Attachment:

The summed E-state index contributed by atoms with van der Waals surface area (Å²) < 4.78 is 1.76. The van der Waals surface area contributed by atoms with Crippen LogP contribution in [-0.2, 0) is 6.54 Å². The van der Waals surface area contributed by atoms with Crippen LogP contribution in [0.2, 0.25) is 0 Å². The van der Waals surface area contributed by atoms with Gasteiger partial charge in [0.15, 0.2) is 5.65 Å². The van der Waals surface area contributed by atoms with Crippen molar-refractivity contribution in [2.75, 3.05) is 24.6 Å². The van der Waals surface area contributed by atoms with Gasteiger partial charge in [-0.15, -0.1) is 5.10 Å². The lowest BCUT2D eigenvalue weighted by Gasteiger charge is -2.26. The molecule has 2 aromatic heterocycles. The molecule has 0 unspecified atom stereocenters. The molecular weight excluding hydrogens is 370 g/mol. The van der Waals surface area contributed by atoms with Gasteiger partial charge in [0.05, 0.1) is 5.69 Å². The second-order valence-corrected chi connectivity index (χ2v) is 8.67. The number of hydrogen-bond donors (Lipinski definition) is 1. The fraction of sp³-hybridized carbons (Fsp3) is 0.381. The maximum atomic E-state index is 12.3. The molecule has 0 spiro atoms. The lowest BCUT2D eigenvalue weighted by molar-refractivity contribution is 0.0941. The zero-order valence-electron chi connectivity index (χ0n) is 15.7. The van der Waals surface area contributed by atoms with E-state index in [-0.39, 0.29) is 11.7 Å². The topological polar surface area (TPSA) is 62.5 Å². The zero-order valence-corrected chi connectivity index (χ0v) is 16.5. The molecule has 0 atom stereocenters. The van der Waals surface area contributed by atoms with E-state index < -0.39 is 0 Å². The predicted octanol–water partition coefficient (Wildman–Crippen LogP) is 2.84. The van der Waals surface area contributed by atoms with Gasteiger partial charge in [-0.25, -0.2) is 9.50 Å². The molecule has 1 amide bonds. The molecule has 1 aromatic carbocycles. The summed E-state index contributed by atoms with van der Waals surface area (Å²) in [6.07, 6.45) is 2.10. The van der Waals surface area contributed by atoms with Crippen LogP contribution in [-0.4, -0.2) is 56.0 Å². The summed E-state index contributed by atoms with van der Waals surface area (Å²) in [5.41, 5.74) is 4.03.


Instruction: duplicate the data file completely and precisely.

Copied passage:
The summed E-state index contributed by atoms with van der Waals surface area (Å²) < 4.78 is 1.76. The van der Waals surface area contributed by atoms with Crippen LogP contribution in [-0.2, 0) is 6.54 Å². The van der Waals surface area contributed by atoms with Crippen LogP contribution in [0.2, 0.25) is 0 Å². The van der Waals surface area contributed by atoms with Gasteiger partial charge in [0.15, 0.2) is 5.65 Å². The van der Waals surface area contributed by atoms with Crippen molar-refractivity contribution in [2.75, 3.05) is 24.6 Å². The van der Waals surface area contributed by atoms with Gasteiger partial charge in [-0.15, -0.1) is 5.10 Å². The lowest BCUT2D eigenvalue weighted by Gasteiger charge is -2.26. The molecule has 2 aromatic heterocycles. The molecule has 0 unspecified atom stereocenters. The molecular weight excluding hydrogens is 370 g/mol. The van der Waals surface area contributed by atoms with Gasteiger partial charge in [0.05, 0.1) is 5.69 Å². The second-order valence-corrected chi connectivity index (χ2v) is 8.67. The number of hydrogen-bond donors (Lipinski definition) is 1. The fraction of sp³-hybridized carbons (Fsp3) is 0.381. The maximum atomic E-state index is 12.3. The molecule has 0 spiro atoms. The lowest BCUT2D eigenvalue weighted by molar-refractivity contribution is 0.0941. The zero-order valence-electron chi connectivity index (χ0n) is 15.7. The van der Waals surface area contributed by atoms with E-state index in [-0.39, 0.29) is 11.7 Å². The topological polar surface area (TPSA) is 62.5 Å². The zero-order valence-corrected chi connectivity index (χ0v) is 16.5. The molecule has 0 atom stereocenters. The van der Waals surface area contributed by atoms with E-state index < -0.39 is 0 Å². The predicted octanol–water partition coefficient (Wildman–Crippen LogP) is 2.84. The van der Waals surface area contributed by atoms with Gasteiger partial charge in [-0.25, -0.2) is 9.50 Å². The molecule has 1 amide bonds. The molecule has 1 aromatic carbocycles. The summed E-state index contributed by atoms with van der Waals surface area (Å²) in [6.07, 6.45) is 2.10. The van der Waals surface area contributed by atoms with Crippen LogP contribution in [-0.4, -0.2) is 56.0 Å². The summed E-state index contributed by atoms with van der Waals surface area (Å²) in [5.41, 5.74) is 4.03.